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The Diagnosis and Natural History of Multiple System Atrophy, Cerebellar Type.

Authors
  • Lin, David J1
  • Hermann, Katherine L1
  • Schmahmann, Jeremy D2
  • 1 Ataxia Unit, Cognitive Behavioral Neurology Unit, Laboratory for Neuroanatomy and Cerebellar Neurobiology, Department of Neurology, Massachusetts General Hospital, Harvard Medical School, Boston, MA, 02114, USA.
  • 2 Ataxia Unit, Cognitive Behavioral Neurology Unit, Laboratory for Neuroanatomy and Cerebellar Neurobiology, Department of Neurology, Massachusetts General Hospital, Harvard Medical School, Boston, MA, 02114, USA. [email protected]
Type
Published Article
Journal
Cerebellum (London, England)
Publication Date
Dec 01, 2016
Volume
15
Issue
6
Pages
663–679
Identifiers
PMID: 26467153
Source
Medline
Keywords
License
Unknown

Abstract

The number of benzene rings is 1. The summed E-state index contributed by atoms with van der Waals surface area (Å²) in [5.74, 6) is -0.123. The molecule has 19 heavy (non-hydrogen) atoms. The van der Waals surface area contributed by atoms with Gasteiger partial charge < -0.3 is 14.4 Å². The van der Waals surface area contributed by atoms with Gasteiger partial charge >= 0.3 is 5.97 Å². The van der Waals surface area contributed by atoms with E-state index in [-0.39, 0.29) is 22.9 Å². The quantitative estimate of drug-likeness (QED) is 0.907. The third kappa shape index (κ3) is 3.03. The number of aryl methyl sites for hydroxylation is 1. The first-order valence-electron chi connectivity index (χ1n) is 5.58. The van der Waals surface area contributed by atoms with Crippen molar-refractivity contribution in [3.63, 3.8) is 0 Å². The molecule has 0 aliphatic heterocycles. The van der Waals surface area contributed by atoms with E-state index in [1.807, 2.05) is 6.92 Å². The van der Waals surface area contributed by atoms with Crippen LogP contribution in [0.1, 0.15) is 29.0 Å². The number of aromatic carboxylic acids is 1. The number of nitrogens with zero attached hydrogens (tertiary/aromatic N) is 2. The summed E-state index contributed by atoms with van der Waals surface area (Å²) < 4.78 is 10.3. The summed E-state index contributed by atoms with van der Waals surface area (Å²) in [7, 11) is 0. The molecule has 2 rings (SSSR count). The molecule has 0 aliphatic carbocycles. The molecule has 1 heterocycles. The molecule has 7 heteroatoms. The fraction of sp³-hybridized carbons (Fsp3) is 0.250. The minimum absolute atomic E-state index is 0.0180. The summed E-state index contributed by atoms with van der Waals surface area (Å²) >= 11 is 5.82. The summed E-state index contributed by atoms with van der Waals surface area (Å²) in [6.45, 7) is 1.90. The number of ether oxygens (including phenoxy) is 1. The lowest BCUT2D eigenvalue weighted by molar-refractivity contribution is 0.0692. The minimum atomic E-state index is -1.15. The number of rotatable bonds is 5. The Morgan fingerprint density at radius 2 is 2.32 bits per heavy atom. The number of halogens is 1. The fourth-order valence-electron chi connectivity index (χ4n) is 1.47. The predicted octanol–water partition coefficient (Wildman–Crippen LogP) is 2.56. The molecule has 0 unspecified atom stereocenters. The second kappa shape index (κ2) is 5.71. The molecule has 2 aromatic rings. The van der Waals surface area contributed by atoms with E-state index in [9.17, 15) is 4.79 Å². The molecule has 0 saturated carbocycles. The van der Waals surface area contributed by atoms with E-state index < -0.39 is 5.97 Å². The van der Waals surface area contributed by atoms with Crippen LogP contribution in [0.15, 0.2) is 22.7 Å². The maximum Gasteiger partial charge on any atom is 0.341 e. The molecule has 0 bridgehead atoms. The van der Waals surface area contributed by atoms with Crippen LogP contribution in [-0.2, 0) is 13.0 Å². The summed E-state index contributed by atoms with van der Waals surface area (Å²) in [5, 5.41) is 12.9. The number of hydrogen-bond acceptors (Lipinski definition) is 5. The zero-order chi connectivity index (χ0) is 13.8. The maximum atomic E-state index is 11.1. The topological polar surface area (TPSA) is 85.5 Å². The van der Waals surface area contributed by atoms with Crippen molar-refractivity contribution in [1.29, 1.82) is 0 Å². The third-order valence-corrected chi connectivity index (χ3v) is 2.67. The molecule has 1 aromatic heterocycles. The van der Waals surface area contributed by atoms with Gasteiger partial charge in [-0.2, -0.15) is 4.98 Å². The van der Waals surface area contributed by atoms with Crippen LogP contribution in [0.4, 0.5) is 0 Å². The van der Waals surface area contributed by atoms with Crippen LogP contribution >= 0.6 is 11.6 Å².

The objective of this study was to identify key features differentiating multiple system atrophy cerebellar type (MSA-C) from idiopathic late-onset cerebellar ataxia (ILOCA). We reviewed records of patients seen in the Massachusetts General Hospital Ataxia Unit between 1992 and 2013 with consensus criteria diagnoses of MSA-C or ILOCA. Twelve patients had definite MSA-C, 53 had possible/probable MSA-C, and 12 had ILOCA. Autonomic features, specifically urinary urgency, frequency, and incontinence with erectile dysfunction in males, differentiated MSA-C from ILOCA throughout the disease course (p = 0.005). Orthostatic hypotension developed later and differentiated MSA-C from ILOCA (p < 0.01). REM sleep behavior disorder (RBD) occurred early in possible/probable MSA-C (p < 0.01). Late MSA-C included pathologic laughing and crying (PLC, p < 0.01), bradykinesia (p = 0.01), and corticospinal findings (p = 0.01). MRI distinguished MSA-C from ILOCA by atrophy of the brainstem (p < 0.01) and middle cerebellar peduncles (MCP, p = 0.02). MSA-C progressed faster than ILOCA: by 6 years, MSA-C walker dependency was 100 % and ILOCA 33 %. MSA-C survival was 8.4 ± 2.5 years. Mean length of ILOCA illness to date is 15.9 ± 6.4 years. A sporadic onset, insidiously developing cerebellar syndrome in midlife, with autonomic features of otherwise unexplained bladder dysfunction with or without erectile dysfunction in males, and atrophy of the cerebellum, brainstem, and MCP points strongly to MSA-C. RBD and postural hypotension confirm the diagnosis. Extrapyramidal findings, corticospinal tract signs, and PLC are helpful but not necessary for diagnosis. Clarity in early MSA-C diagnosis can prevent unnecessary investigations and facilitate therapeutic trials.

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